Lawsuit aims to test Iowa's concealed weapons law | DesMoinesRegister.com | The Des Moines Register
Lawsuit aims to test Iowa's concealed weapons law
By LEE ROOD • email@example.com • November 3, 2008
An Ocheyedan man has filed a federal class-action lawsuit challenging the constitutionality of an Iowa law that requires individuals obtain a permit to carry a concealed weapon.
Paul Dorr, 52, said Thursday that Osceola County Sheriff Douglas Weber wrongly denied on a political whim his and his 18-year-old son's requests for permits to carry concealed weapons.
Dorr filed the lawsuit in U.S. District Court in Sioux City against Weber and Osceola County because Weber turned down the permit applications of both Dorr and his son in 2007. Dorr alleges that the sheriff denied his Second Amendment right to bear arms and 14th Amendment right to due process. "He just denied my permit to carry without foundation," said Dorr, a consultant for taxpayer and political groups. "That denial just brought to mind the lack of objective process that Iowa code allows for sheriffs."
Dorr is bringing the lawsuit on behalf of anyone who has been denied a permit to carry in Iowa. The case is believed to be the first of its kind challenging part of a state code that gives sheriffs discretion in deciding who should receive permits to carry concealed weapons, according to the Iowa attorney general's office.
It is also believed to be one of the first lawsuits since a U.S. Supreme Court decision in June called into question the constitutionality of some state and local gun permit ordinances. The decision, District of Columbia vs. Heller, shot down the district's gun ban, saying it violated an individual's right to bear arms.
At least 35 states — including Kansas, Minnesota, Missouri and Nebraska — now mandate that concealed weapons permits be approved if applicants meet a set of criteria laid out in state law. For the second time in two years, Iowa groups such as the Iowa State Rifle and Pistol Association and IowaCarry.org are supporting a legislative proposal that would make Iowa's permit process more uniform and take discretion away from sheriffs.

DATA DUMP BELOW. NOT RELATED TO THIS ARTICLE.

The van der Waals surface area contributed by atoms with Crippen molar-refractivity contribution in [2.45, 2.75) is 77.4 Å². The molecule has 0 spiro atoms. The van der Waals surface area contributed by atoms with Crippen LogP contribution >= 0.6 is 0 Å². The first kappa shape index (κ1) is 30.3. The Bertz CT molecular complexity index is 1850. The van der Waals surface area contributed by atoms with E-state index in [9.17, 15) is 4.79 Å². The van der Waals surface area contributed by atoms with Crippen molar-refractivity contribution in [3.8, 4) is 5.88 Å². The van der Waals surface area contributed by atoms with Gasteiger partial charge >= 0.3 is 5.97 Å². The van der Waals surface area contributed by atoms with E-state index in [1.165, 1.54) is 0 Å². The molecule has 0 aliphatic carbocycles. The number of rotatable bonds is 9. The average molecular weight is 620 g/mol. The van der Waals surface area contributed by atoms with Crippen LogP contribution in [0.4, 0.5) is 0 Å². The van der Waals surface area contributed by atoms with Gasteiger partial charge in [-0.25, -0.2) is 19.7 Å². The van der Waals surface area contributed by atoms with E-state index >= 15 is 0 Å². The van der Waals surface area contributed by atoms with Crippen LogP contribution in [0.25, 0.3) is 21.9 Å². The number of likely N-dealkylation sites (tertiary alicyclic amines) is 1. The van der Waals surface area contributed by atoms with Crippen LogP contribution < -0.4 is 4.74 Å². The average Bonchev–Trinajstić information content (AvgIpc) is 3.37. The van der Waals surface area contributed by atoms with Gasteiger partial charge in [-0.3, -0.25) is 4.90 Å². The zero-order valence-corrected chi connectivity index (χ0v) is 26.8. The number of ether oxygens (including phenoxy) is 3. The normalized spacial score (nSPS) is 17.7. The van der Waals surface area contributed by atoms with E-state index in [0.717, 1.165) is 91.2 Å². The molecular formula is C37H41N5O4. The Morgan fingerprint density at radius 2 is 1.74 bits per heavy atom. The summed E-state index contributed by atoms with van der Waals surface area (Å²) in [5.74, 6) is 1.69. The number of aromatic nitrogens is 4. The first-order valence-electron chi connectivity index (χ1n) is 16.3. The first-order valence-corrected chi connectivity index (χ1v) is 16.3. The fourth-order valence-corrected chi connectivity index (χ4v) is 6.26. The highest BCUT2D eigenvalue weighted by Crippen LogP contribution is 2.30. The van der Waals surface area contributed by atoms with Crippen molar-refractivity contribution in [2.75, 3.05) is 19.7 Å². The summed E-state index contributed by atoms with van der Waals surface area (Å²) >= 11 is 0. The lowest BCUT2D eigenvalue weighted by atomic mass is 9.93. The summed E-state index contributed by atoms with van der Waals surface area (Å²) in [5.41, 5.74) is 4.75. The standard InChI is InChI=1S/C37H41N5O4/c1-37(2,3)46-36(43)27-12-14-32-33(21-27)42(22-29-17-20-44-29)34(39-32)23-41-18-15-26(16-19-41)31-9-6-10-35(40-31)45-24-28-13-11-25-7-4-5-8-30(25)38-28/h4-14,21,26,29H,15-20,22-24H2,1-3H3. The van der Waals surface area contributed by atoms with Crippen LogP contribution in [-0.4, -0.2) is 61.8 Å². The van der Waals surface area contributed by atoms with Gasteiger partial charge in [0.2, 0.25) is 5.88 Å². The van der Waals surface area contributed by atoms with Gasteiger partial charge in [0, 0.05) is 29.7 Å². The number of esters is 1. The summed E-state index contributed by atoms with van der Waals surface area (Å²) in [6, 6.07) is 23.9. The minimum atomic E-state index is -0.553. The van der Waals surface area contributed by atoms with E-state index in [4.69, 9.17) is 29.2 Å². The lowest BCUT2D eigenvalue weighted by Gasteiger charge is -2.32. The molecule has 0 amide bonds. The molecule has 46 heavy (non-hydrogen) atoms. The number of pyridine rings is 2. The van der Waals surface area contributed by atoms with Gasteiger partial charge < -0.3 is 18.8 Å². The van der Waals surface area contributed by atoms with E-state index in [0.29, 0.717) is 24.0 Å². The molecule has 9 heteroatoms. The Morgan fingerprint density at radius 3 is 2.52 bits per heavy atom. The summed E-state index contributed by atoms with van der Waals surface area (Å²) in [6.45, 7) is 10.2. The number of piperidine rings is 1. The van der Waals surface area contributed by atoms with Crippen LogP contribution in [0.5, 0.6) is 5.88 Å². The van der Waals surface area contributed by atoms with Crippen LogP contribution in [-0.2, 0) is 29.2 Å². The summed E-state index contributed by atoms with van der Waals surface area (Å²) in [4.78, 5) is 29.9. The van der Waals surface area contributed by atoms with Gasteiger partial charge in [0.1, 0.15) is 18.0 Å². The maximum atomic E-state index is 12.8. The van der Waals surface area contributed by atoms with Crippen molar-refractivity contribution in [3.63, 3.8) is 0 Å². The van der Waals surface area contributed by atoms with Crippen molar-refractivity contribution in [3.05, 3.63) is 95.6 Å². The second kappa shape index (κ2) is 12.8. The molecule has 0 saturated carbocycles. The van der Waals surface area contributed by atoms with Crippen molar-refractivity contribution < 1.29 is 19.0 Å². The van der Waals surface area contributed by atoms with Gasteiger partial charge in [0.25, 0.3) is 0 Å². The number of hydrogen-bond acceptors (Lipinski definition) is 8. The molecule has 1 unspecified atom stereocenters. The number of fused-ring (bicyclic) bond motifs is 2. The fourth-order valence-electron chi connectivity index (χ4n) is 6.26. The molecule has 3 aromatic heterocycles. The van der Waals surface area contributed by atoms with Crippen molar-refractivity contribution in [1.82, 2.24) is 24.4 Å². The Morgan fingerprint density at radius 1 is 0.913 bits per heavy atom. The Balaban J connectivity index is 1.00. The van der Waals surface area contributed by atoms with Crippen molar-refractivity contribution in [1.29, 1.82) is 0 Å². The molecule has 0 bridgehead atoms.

The code allows sheriffs to grant permits to carry provided applicants are 18 or older, have never been convicted of a felony, are not addicted to drugs or alcohol, and have no history of violence. The law also requires that "the issuing officer reasonably determine that the applicant does not constitute a danger to any person."
Dorr said he was granted a permit to carry without incident from 2001 to 2007, but that changed when he went to renew his permit in August 2007. His application, he said, came after he had questioned spending within the sheriff's department and the salary of the local county attorney.
Dorr said Weber, elected in 2005, denied his permit, saying that there were people in the county who were afraid of him.
Weber said he would not comment on the lawsuit because he had not yet been served and he had not consulted an attorney. Robert Hansen, the county attorney, did not return a phone call Thursday seeking comment.